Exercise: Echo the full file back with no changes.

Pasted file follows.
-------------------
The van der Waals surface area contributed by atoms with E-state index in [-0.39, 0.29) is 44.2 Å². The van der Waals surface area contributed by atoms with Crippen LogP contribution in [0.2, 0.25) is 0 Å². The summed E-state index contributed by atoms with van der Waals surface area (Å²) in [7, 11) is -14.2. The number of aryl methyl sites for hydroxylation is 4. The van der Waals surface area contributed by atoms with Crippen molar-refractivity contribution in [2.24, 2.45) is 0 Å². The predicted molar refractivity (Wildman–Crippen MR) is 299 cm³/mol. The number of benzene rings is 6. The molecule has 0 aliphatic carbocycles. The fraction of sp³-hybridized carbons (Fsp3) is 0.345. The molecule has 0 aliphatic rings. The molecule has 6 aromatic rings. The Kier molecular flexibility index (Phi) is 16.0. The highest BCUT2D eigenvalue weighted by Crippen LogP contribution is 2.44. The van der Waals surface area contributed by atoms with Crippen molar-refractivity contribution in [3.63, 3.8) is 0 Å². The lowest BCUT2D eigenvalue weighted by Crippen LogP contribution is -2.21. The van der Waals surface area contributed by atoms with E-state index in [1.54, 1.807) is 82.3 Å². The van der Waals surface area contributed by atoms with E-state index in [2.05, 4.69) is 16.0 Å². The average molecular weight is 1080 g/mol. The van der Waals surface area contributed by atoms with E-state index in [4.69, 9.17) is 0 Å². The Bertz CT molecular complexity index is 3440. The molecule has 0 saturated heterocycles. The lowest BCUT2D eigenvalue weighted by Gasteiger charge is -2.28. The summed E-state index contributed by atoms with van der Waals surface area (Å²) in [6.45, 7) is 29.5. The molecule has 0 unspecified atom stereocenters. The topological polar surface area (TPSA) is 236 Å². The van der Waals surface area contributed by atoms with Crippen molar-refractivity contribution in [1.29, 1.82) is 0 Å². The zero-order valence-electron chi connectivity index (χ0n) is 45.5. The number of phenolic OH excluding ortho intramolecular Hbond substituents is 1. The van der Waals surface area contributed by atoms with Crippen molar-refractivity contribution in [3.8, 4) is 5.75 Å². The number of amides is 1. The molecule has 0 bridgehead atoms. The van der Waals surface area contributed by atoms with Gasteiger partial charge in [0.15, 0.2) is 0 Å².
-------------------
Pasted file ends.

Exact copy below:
The van der Waals surface area contributed by atoms with E-state index in [-0.39, 0.29) is 44.2 Å². The van der Waals surface area contributed by atoms with Crippen LogP contribution in [0.2, 0.25) is 0 Å². The summed E-state index contributed by atoms with van der Waals surface area (Å²) in [7, 11) is -14.2. The number of aryl methyl sites for hydroxylation is 4. The van der Waals surface area contributed by atoms with Crippen molar-refractivity contribution in [2.24, 2.45) is 0 Å². The predicted molar refractivity (Wildman–Crippen MR) is 299 cm³/mol. The number of benzene rings is 6. The molecule has 0 aliphatic carbocycles. The fraction of sp³-hybridized carbons (Fsp3) is 0.345. The molecule has 0 aliphatic rings. The molecule has 6 aromatic rings. The Kier molecular flexibility index (Phi) is 16.0. The highest BCUT2D eigenvalue weighted by Crippen LogP contribution is 2.44. The van der Waals surface area contributed by atoms with Crippen molar-refractivity contribution in [3.63, 3.8) is 0 Å². The lowest BCUT2D eigenvalue weighted by Crippen LogP contribution is -2.21. The van der Waals surface area contributed by atoms with E-state index in [1.54, 1.807) is 82.3 Å². The van der Waals surface area contributed by atoms with E-state index in [2.05, 4.69) is 16.0 Å². The average molecular weight is 1080 g/mol. The van der Waals surface area contributed by atoms with E-state index in [4.69, 9.17) is 0 Å². The Bertz CT molecular complexity index is 3440. The molecule has 0 saturated heterocycles. The lowest BCUT2D eigenvalue weighted by Gasteiger charge is -2.28. The summed E-state index contributed by atoms with van der Waals surface area (Å²) in [6.45, 7) is 29.5. The molecule has 0 unspecified atom stereocenters. The topological polar surface area (TPSA) is 236 Å². The van der Waals surface area contributed by atoms with Crippen molar-refractivity contribution in [1.29, 1.82) is 0 Å². The zero-order valence-electron chi connectivity index (χ0n) is 45.5. The number of phenolic OH excluding ortho intramolecular Hbond substituents is 1. The van der Waals surface area contributed by atoms with Crippen molar-refractivity contribution in [3.8, 4) is 5.75 Å². The number of amides is 1. The molecule has 0 bridgehead atoms. The van der Waals surface area contributed by atoms with Gasteiger partial charge in [0.15, 0.2) is 0 Å².